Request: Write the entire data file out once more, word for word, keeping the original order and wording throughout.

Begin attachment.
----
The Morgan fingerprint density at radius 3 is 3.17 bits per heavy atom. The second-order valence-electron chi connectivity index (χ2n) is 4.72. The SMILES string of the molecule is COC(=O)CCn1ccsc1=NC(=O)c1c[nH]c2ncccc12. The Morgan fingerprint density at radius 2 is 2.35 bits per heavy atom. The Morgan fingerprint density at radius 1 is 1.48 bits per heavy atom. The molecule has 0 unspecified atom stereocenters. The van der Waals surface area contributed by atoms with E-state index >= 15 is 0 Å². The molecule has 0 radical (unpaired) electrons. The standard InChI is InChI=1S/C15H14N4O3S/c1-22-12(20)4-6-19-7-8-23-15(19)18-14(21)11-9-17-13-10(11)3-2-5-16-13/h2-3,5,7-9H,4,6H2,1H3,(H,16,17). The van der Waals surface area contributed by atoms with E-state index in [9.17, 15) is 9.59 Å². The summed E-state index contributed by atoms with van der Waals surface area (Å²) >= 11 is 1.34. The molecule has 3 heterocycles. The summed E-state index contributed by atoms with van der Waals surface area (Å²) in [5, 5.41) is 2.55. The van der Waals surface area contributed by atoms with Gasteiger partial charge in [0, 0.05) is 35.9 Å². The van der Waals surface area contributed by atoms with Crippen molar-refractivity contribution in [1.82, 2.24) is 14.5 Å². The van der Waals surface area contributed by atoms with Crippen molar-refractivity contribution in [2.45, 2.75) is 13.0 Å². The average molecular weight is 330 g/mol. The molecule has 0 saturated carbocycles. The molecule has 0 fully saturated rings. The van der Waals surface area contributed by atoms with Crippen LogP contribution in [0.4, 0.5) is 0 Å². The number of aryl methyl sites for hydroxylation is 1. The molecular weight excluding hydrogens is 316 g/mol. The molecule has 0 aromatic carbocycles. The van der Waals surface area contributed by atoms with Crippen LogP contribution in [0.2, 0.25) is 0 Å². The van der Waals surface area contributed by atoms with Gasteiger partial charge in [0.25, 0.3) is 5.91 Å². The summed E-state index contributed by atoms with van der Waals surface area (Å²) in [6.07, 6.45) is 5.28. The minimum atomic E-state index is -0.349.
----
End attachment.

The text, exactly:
The Morgan fingerprint density at radius 3 is 3.17 bits per heavy atom. The second-order valence-electron chi connectivity index (χ2n) is 4.72. The SMILES string of the molecule is COC(=O)CCn1ccsc1=NC(=O)c1c[nH]c2ncccc12. The Morgan fingerprint density at radius 2 is 2.35 bits per heavy atom. The Morgan fingerprint density at radius 1 is 1.48 bits per heavy atom. The molecule has 0 unspecified atom stereocenters. The van der Waals surface area contributed by atoms with E-state index >= 15 is 0 Å². The molecule has 0 radical (unpaired) electrons. The standard InChI is InChI=1S/C15H14N4O3S/c1-22-12(20)4-6-19-7-8-23-15(19)18-14(21)11-9-17-13-10(11)3-2-5-16-13/h2-3,5,7-9H,4,6H2,1H3,(H,16,17). The van der Waals surface area contributed by atoms with E-state index in [9.17, 15) is 9.59 Å². The summed E-state index contributed by atoms with van der Waals surface area (Å²) >= 11 is 1.34. The molecule has 3 heterocycles. The summed E-state index contributed by atoms with van der Waals surface area (Å²) in [5, 5.41) is 2.55. The van der Waals surface area contributed by atoms with Gasteiger partial charge in [0, 0.05) is 35.9 Å². The van der Waals surface area contributed by atoms with Crippen molar-refractivity contribution in [1.82, 2.24) is 14.5 Å². The van der Waals surface area contributed by atoms with Crippen molar-refractivity contribution in [2.45, 2.75) is 13.0 Å². The average molecular weight is 330 g/mol. The molecule has 0 saturated carbocycles. The molecule has 0 fully saturated rings. The van der Waals surface area contributed by atoms with Crippen LogP contribution in [0.4, 0.5) is 0 Å². The number of aryl methyl sites for hydroxylation is 1. The molecular weight excluding hydrogens is 316 g/mol. The molecule has 0 aromatic carbocycles. The van der Waals surface area contributed by atoms with Crippen LogP contribution in [0.2, 0.25) is 0 Å². The van der Waals surface area contributed by atoms with Gasteiger partial charge in [0.25, 0.3) is 5.91 Å². The summed E-state index contributed by atoms with van der Waals surface area (Å²) in [6.07, 6.45) is 5.28. The minimum atomic E-state index is -0.349.